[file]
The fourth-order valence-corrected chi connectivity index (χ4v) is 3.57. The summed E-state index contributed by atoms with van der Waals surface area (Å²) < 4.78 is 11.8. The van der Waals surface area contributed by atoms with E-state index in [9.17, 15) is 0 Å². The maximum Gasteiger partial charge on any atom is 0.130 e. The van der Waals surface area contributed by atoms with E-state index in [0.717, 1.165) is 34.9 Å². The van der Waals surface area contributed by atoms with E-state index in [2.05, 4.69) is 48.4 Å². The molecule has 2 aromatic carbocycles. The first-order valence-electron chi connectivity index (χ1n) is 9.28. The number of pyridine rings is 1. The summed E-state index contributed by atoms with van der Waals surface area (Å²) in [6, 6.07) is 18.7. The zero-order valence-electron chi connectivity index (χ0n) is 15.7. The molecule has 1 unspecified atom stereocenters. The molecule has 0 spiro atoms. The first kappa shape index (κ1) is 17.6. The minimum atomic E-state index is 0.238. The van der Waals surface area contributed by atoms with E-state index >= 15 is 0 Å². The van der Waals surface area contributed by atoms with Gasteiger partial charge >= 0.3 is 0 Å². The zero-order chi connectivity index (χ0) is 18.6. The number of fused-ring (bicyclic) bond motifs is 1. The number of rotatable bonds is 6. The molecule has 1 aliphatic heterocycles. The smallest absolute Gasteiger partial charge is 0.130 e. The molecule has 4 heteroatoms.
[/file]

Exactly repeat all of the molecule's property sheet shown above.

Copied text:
The fourth-order valence-corrected chi connectivity index (χ4v) is 3.57. The summed E-state index contributed by atoms with van der Waals surface area (Å²) < 4.78 is 11.8. The van der Waals surface area contributed by atoms with E-state index in [9.17, 15) is 0 Å². The maximum Gasteiger partial charge on any atom is 0.130 e. The van der Waals surface area contributed by atoms with E-state index in [0.717, 1.165) is 34.9 Å². The van der Waals surface area contributed by atoms with E-state index in [2.05, 4.69) is 48.4 Å². The molecule has 2 aromatic carbocycles. The first-order valence-electron chi connectivity index (χ1n) is 9.28. The number of pyridine rings is 1. The summed E-state index contributed by atoms with van der Waals surface area (Å²) in [6, 6.07) is 18.7. The zero-order valence-electron chi connectivity index (χ0n) is 15.7. The molecule has 1 unspecified atom stereocenters. The molecule has 0 spiro atoms. The first kappa shape index (κ1) is 17.6. The minimum atomic E-state index is 0.238. The van der Waals surface area contributed by atoms with E-state index >= 15 is 0 Å². The van der Waals surface area contributed by atoms with Gasteiger partial charge >= 0.3 is 0 Å². The zero-order chi connectivity index (χ0) is 18.6. The number of fused-ring (bicyclic) bond motifs is 1. The number of rotatable bonds is 6. The molecule has 1 aliphatic heterocycles. The smallest absolute Gasteiger partial charge is 0.130 e. The molecule has 4 heteroatoms.